Nicholas Irion, '17, was one of the first Buffalo Public School students to be involved with the Say Yes to Education initiative. Through the program, Irion landed at Buffalo State, where he graduated with a bachelor’s degree in music education.
Now, Irion is completing a master’s degree in educational leadership at Michigan State University and is starting classes at Duke University in the fall semester for a master’s degree in divinity.
It’s been a lot of work.
“Yes, it has,” Irion said with a laugh.
For Irion, Buffalo State provided the opportunity to flourish and grow as a student. It also gave him the experience to mentor other students from Say Yes.
“I became active right away,” he said. “I was involved with different programs, student government, the College Senate, working with different faculty members on projects and running different programs at Buffalo State.”
Irion worked with Say Yes’s Summer Bridge program, where he mentored students coming into the college from the program. He also worked with the Center for Excellence in Urban and Rural Education, running after-school programs. In his role with the center, he had about 25 student assistants working under him.
Often, Irion found himself mentoring other students who had nothing to do with the programs he was working with.
“I was working with primarily minority students who would come seeking help on campus and they knew of me,” he said. “Different things, whether it was classwork, academics or they needed help just going to the next level. It was just mentoring, which I’m very big on. I just did it because I felt it was my duty to give back to this campus that had done so much for me.”
Irion also credits Greek life on campus for some of the connections he’s made and success he’s had. As a member of Omega Psi Phi, he became an advocate for student organizations. He made connections in the Career Development Center focusing on career counseling, and through working with other pre-collegiate programs, he was able to get mentoring programs started at several neighborhood schools.
As Irion looks forward to going to Duke, he said he enjoyed his time as a student and employee at Buffalo State.
“This is Buffalo’s school. This is Buffalo’s campus,” he said. “We have a lot of students that come here and love it here. Part of me working here was trying to make it more enjoyable for students. I had a good time, and it was part of my duty to make sure other students had a good time, whether they were part of my group of students or not. That’s what we do here.”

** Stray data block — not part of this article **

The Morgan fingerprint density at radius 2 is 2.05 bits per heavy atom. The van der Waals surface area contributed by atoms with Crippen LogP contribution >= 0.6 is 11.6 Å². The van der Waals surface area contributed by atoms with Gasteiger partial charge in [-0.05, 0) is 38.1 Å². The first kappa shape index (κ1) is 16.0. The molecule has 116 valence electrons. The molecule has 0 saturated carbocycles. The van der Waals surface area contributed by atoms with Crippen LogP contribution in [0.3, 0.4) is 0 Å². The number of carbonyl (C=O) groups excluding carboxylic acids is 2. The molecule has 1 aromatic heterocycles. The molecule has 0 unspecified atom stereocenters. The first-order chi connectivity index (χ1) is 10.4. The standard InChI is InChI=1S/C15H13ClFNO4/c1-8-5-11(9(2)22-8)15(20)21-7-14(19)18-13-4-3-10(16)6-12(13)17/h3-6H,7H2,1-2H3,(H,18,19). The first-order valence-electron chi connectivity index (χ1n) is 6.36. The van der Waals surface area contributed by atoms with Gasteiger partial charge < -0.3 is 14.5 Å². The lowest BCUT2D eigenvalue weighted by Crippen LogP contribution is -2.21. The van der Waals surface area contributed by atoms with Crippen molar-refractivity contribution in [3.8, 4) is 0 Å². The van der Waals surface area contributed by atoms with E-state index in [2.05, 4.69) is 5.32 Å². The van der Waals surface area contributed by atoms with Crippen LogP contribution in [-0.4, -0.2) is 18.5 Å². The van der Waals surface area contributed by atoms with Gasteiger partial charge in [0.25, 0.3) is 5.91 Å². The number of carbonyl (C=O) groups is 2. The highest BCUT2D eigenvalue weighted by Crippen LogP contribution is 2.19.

For incoming students, Irion said it’s vital that they do more than the bare minimum to get by.
“Get involved, get to know people,” he said. “Education is what you are here for. Education is key. Education is the most important thing. With education comes experience and you make it what it is. If you want to have fun, go and have fun. Make sure you’re putting that education part first.”
Students who immerse themselves on campus learn valuable networking and social skills, Irion said.
“You have to get out and get to know people,” he said. “You need that camaraderie with people.”
Buffalo State President Katherine Conway-Turner wished Irion well as he moves on to Duke.
“It has been such a pleasure to have Nick on campus as both a student and an employee and now I am elated to see moving him ahead to achieve his graduate degree at Duke University,” Conway-Turner said. “Nick has been a wonderful model for all of our students. He has demonstrated how with energy, passion, and commitment you can soar to high levels. We will miss him on campus, but I look forward to his return visits as he shares his next successes with Buffalo State students.”
Irion is a pastor in Buffalo, and he plans to continue his pastoral duties in North Carolina, as he completes his degree at Duke. He also plans on continuing his mentoring work with Duke students and others he may run into.
“I may start my own mentoring program in the area that I’ll be in,” he said.